The Kitimat Landfill won’t be getting its Tuesday opening after all.
Councillors were fairly split, but not enough to provide the majority to give direction for it to open.
A staff report from the District to councillors recommended not changing their hours of operation, following a motion from Phil Germuth on October 7 to re-open the landfill Tuesdays, as well as reviewing its hours of operation.
The report, including a nine-point list of thoughts, was compiled with input from the landfill operator.
That list included thoughts such as a $1,000 a day increase for being open on Tuesdays, overtime costs, and an impression that the demand is not great enough to warrant another day open.
Also, a $25 after-hours fee is available to people who need it, but the report says that since the introduction of that fee calls for after-hours service ceased, “suggesting it was a matter of planning more than necessity to deliver outside the usual hours.”
However the list of reasons not to open an extra day of the week didn’t sway Germuth, who felt they didn’t provide a compelling argument.
He said it looked to him more like a list of every excuse to say no.
For starters he took issue with point one which basically stated how the landfill has been closed on Tuesdays since 1993.
“This isn’t 1993 anymore, this is arguably Kitimat’s busiest time in history,” he said.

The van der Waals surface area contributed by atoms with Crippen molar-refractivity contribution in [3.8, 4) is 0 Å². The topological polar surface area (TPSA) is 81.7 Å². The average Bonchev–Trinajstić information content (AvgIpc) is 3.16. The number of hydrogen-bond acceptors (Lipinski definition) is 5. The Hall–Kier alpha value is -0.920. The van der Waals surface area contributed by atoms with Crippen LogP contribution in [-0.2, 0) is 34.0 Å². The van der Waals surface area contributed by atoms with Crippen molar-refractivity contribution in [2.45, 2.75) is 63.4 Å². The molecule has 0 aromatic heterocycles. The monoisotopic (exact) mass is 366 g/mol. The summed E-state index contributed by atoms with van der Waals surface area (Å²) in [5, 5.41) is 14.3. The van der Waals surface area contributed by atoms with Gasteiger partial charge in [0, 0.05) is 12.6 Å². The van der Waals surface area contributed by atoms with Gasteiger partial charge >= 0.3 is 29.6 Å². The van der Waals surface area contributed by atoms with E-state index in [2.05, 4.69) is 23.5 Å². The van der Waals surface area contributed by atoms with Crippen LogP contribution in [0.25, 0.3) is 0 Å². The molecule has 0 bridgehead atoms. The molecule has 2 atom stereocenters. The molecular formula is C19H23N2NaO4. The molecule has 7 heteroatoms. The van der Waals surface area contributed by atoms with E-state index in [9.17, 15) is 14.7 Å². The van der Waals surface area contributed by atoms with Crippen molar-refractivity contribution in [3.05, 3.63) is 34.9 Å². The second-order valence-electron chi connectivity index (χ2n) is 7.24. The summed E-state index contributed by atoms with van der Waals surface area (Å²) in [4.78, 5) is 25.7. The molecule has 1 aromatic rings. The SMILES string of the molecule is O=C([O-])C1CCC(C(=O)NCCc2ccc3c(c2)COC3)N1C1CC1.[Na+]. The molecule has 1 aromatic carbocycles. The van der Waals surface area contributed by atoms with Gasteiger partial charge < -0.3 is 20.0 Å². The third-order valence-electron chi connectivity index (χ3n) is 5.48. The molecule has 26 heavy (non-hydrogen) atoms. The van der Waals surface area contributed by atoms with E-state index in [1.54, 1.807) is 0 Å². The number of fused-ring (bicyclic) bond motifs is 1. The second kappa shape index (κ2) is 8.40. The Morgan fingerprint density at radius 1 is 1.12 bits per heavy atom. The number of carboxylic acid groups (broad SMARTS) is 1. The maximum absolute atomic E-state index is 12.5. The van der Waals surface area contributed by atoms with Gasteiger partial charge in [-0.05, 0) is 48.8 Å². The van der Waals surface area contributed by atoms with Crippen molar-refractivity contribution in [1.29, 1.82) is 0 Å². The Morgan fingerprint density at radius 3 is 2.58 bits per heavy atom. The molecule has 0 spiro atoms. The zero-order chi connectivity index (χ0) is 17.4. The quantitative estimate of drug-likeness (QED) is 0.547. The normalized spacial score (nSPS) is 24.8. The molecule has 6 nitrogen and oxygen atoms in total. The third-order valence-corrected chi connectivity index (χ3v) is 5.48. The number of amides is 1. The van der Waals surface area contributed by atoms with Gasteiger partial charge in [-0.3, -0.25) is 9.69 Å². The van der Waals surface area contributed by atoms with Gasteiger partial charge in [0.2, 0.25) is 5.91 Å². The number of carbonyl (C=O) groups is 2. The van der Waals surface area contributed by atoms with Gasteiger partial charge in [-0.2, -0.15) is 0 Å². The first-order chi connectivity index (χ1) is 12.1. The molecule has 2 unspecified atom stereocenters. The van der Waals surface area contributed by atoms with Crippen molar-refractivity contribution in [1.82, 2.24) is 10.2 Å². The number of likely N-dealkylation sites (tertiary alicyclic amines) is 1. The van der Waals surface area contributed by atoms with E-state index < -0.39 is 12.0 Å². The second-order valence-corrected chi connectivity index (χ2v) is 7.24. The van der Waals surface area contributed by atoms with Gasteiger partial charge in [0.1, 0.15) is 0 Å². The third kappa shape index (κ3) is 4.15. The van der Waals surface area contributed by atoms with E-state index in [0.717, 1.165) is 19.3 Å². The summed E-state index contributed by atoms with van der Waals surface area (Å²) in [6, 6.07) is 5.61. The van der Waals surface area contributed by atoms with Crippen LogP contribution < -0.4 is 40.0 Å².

He also countered the claim it would cost $1,000 a day to open Tuesdays, saying any reasonable business owner would hire someone to work those days, rather than paying overtime.
Instead of a 30 per cent increase in cost, he said in reality it’d be more manageable, at around 5.7 per cent.
As for the after-hours $25 fee, Germuth said that from the contractors he had spoken to, few were aware such a service was even offered.
Joining his argument was Corinne Scott, who said that six of the nine points on administration’s report did not make much sense.
And while some believed that the current landfill contract, only now in its fourth month, shouldn’t be tampered with, Scott didn’t want to wait.
“Because it is a contract that is for five more years…to wait another five years would be wrong,” she said.
Mary Murphy meanwhile said that with a contract just recently entered into, as well as no actual complaints or concerns from the contractor, there’s no reason council should be worrying about this.
“I’m opposed to changing the contract as it stands now until the term is up,” she said.
When the vote was called Edwin Empinado, Corinne Scott and Phil Germuth were the three votes against maintaining the current schedule.